Making The Transition: From Road Racing to Time Trialling


I started road racing in 2015 with about a year's worth experience of cycling in my legs. Without mentioning the dreaded T-word, my bike experience up until that point was often sandwiched in between a swim and a run, with a few costume changes. I’d conquered the world of multisport (well, the regional world) and it was time to discriminate. Obviously I picked bikes.

All of a sudden I found myself on a strange quest to find my one true cycling discipline. I was certain that I would definitely-possibly-maybe be good at road racing. But then again, I’m more of a sprinter so perhaps I’d be better at track? Although, I do quite like cross-country running so there’s potential in cyclocross, right?! Sigh.

Much as I would have loved to test out all the viable disciplines, I had to consider the diminishing free space in the garage. And so, In typical fashion, I picked none of the above and opted to go for time trialling - a discipline which I am not particularly suited to, but one that I was curious about.

Where I come from (Essex), time trialling is a pretty big deal. We may only have one hill, but we boast quite a few of the fastest and flattest courses in the country. I was especially motivated to find out more about the event affectionately referred to as ‘The Race of Truth’. Was there more to time trialling than donning a strange pointy hat, and contorting yourself into as aero a position as your hips and back will allow, I wondered?

Image by Davey Jones

In those early days, I made a lot of mistakes. And in the hope to help others avoid those mistakes, here a re a list of things I wish I’d known before I began my obsession with aero-position and Watt output:


In a road race scenario, there’s a lot of concentration involved, so it’s quite nice that there are other people around who you can chat to and a race that changes pace so often. Switch to a time trial and there’s no one. In fact, you actively hope you don’t see anyone else (particularly coming past you) for the entire race. Not just that but by definition your pace will hopefully stay constant, leaving time to contemplate the meaning of life or what you’re going to do for the rest of the weekend. Time trialling is more than just a physical discipline - keep your mind on task and you’re bound to go far.


Namely new saddles, tweaked positions and dodgy overshoes. This is something that most people won’t need to be told, but occasionally some of us need a gentle reminder. A great cyclist once said that time trialling is both an exact science and an art form - which means that every new item of clothing or minor change to your setup should really be tested several times (with all wattage gains meticulously recorded in your spreadsheet of aero-ness).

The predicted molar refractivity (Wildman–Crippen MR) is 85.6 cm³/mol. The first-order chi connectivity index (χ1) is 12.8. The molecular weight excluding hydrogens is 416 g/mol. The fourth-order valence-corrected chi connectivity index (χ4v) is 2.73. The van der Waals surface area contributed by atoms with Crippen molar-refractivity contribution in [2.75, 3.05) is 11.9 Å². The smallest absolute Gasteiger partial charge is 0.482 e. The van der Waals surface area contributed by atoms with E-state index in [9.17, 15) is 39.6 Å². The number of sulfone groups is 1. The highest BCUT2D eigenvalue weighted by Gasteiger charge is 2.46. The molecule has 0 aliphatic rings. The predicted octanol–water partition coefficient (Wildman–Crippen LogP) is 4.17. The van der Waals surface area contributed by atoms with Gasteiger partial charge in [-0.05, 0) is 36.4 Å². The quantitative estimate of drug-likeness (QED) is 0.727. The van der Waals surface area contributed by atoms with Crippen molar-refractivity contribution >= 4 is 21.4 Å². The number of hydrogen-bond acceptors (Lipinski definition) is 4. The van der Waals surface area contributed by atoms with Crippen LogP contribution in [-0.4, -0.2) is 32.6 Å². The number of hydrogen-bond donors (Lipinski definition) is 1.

And a race is not the place to try out the effectiveness of new shoe covers, because Murphy’s Law dictates that one of them will undo itself regularly over the 25 miles despite numerous attempts at re-zipping.


This is completely self-explanatory, but coming from a road racing background, I was spoilt. We usually have an entire convoy and a lead car to follow, right from outside the race headquarters to the start of the race. This ensures: 1) You don’t get lost; and 2) You all get there at the same time or at least on time.

Time trials aren’t like that and whilst most of them start quite close to the HQ, others are several miles away. When you factor in a decreased ability to function at the unsociable hour time trials tend to start, then you may be left with 20 minutes to ride 7 miles before you realise that you haven’t pinned on your number or gulped down your gel. And there is not only the embarrassment of turning up late to contend with… they actually add this margin of tardiness onto your official course time! There is quite an obvious moral to that story.


Learn everything you can about the course you’re riding. If you’re the kind of rider whose idea of a road race recon is the first lap, you’ll soon discover that time trials aren’t as forgiving.

Everything that can save seconds will do, which means that knowing every lump, bump and turn of the course is super important. Not only will you become obsessed with gradients, but your knowledge of all things weather and wind direction will become second to only a meteorological expert. Websites like mywindsock.com are brilliant at taking some of the stress away, and they link in with Strava!

All this knowledge helps you work out when you can afford a quick recovery and when you need to be putting in a bit more effort.


At the end of the day, time trialing comes down to whether you have the ability to exert more power than the next person consistently over a certain distance, taking into account a few variables. Or, if you’re measuring your performance against your previous results, whether you are stronger than you were last week.

The best thing about time trialling – apart from going as fast as you can - is that you can compete against the top cyclists in the country or you can simply compete against yourself.

As you progress in the time trialling world and become more experienced, you will naturally want to upgrade all your equipment. But if you’re trying it out for the first time there’s nothing stopping you from turning up on your road bike, with no assistance from the God of all things aero. That way, you can add to your arsenal slowly and watch your times tumble gradually as you gain that elusive freespeed!

Article written by Time-Trial expert in residence, Lauren Kirchel

Images by Davey Jones